How to improve your winter landscape photography skills!

Would you like to learn more about winter landscape photography?

In this article I would like to share some useful winter landscape photography tips with you.

1. Look for a color contrast.
When the snow is falling, the landscape changes drastically.  So much of the landscape becomes white that it can be quite challenging to find a focal element, as nothing really stands out.

When you are selecting your main focus, or focal point of your photo, search for a color contrast in the landscape. During days like this, you can search for elements of color that stand out in the otherwise white landscape.

Winter landscape with windmills and snow at Zaanse Schans
Windmills in snow storm at Zaanse Schans. Here I have used the color contrast from the green windmill as the main focal point.

2. Use the natural light during sunrise and sunset. 
During winter time, the sunrise and sunset can be very dramatic, especially right before or after snow storms. Keep in mind that during winter, the sun rises later in the day and sets much earlier.

An extra tip is that the light after sunset can be extraordinary. Elements of for example blue, pink or yellow can contribute to creating a photo with a special color light.

Sunrise in the small town of Vigeland in the south of Norway
Unexpected colors appeared during this sunrise in the small town of Vigeland, Norway.

3. Increase the exposure setting on your camera for sunny and bright photo conditions.
When you are shooting during sunny and bright winter conditions, or trying to capture the pure whiteness of the fresh snow, adjust your exposure compensation by +0.3 or +0.7. Cameras don’t know that you are shooting snow, so you have to tell the camera that you are shooting something bright and adjust your exposure. This way you get the desired snow colors.

Sunrise in the small town of Evje, Norway.
Sunny winter day in the small town of Evje, Norway. By increasing the exposure slightly I was able to capture more details of this landscape.

4. Take good care of your camera and the batteries in the cold.
Consider a weather protection cover for your camera when you are out in the snow or rain. Batteries lose their power when exposed to low temperatures. You can easily cheat the cold by keeping your spare batteries warm. Just keep the extra batteries in your inner pocket, and close to your body heat. Another very useful tip is to wait ten minutes before turning your camera on after coming in from the cold.  Electronic equipment in general need some time to adjust to sudden temperature changes.

5. Make use of natures special effects.
Is it snowing or did someone mention fog? This is your chance to go and get some unique photos. These weather conditions can create awesome effects in your winter landscape photos. When this landscape unfolded during a road trip in Norway, we just had to stop and get some photos.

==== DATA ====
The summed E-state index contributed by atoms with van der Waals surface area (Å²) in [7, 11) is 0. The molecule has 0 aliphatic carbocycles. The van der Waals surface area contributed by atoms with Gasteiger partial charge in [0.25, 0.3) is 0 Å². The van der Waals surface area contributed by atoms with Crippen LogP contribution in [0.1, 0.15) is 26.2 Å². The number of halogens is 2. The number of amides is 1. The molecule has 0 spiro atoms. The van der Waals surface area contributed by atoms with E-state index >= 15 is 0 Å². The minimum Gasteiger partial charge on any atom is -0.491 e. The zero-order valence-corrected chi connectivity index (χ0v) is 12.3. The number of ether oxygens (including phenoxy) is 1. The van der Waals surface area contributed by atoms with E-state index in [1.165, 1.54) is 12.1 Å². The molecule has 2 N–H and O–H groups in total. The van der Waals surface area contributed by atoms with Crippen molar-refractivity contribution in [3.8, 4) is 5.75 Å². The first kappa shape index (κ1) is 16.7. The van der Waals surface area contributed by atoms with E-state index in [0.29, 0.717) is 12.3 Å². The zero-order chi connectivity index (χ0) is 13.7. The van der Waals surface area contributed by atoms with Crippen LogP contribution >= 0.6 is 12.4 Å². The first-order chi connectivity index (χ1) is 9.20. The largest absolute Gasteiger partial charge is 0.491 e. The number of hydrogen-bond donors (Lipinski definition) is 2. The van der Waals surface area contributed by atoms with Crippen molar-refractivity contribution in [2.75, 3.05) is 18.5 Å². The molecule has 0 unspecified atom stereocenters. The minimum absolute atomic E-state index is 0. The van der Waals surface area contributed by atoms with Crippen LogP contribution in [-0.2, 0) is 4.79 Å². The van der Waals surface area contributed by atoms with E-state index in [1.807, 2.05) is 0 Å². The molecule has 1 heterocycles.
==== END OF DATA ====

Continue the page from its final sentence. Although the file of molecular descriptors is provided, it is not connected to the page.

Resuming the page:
Winter landscape photo of fog floating on the mountains in Norway
Winter landscape photo of Audnadalen in Norway. The fog is floating on the mountain side and the river is frozen.

6. Try to shoot during blue hour.
Take a walk after sunset during winter and experience first hand the special blue light that can add that magical atmosphere to your photos.

Good luck and stay warm!

Blue hour photo of a frozen lake in Norway, Ice has broken around the rock.
Photo taken during blue hour of a frozen lake in Norway. The broken ice in front of the rock makes a great foreground.
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13 thoughts on “How to improve your winter landscape photography skills!

  1. As it’s snowing right now where I live I’m going to try these tips. Thanks

    Liked by 2 people

    1. Good luck and let us know how it turned out✌

      Liked by 1 person

  2. Great tips. Finding that pop of color in the white landscape makes a big difference. I will keep this in mind.

    Liked by 2 people

    1. Thank you very much! I’m glad you can make use of my article 😊

      Liked by 1 person

  3. Thanks so much for these tips. I particularly like #6. I will have try that, maybe this evening although all our snow melted yesterday (Michigan, USA) but I will try it by the lake near my house.

    Liked by 2 people

    1. That sounds great! I’m glad you found my tips useful! 😊😊

      Like

  4. Thanks Marit. You are great

    Liked by 2 people

  5. Great tips as I always struggle to get good shit for my blog as well

    Liked by 2 people

    1. Thank you! I’m glad you find the tips useful 😊🤗

      Liked by 1 person

  6. Beautiful! And helpful. I didn’t know to wait to turn on my camera after coming in from the cold. I’ve experienced battery drain in cold weather shooting. I had a small enough camera to hold it inside my large pouch pocket between shots. With my larger camera I put it inside my outer coat and held it close to where my other arm helped hold in heat. It helped enough so I could keep shooting the astounding ice encasements of plants after an ice storm. Some of my favorite images ever.

    Liked by 2 people

    1. Thank you very much for your kind words! Yes the photos you can get after such a storm can be really unique. 😊

      Liked by 1 person

  7. Very useful post. Thank you for sharing.

    Liked by 1 person

    1. Thank you! I’m glad you find the tips useful! 😊

      Liked by 1 person

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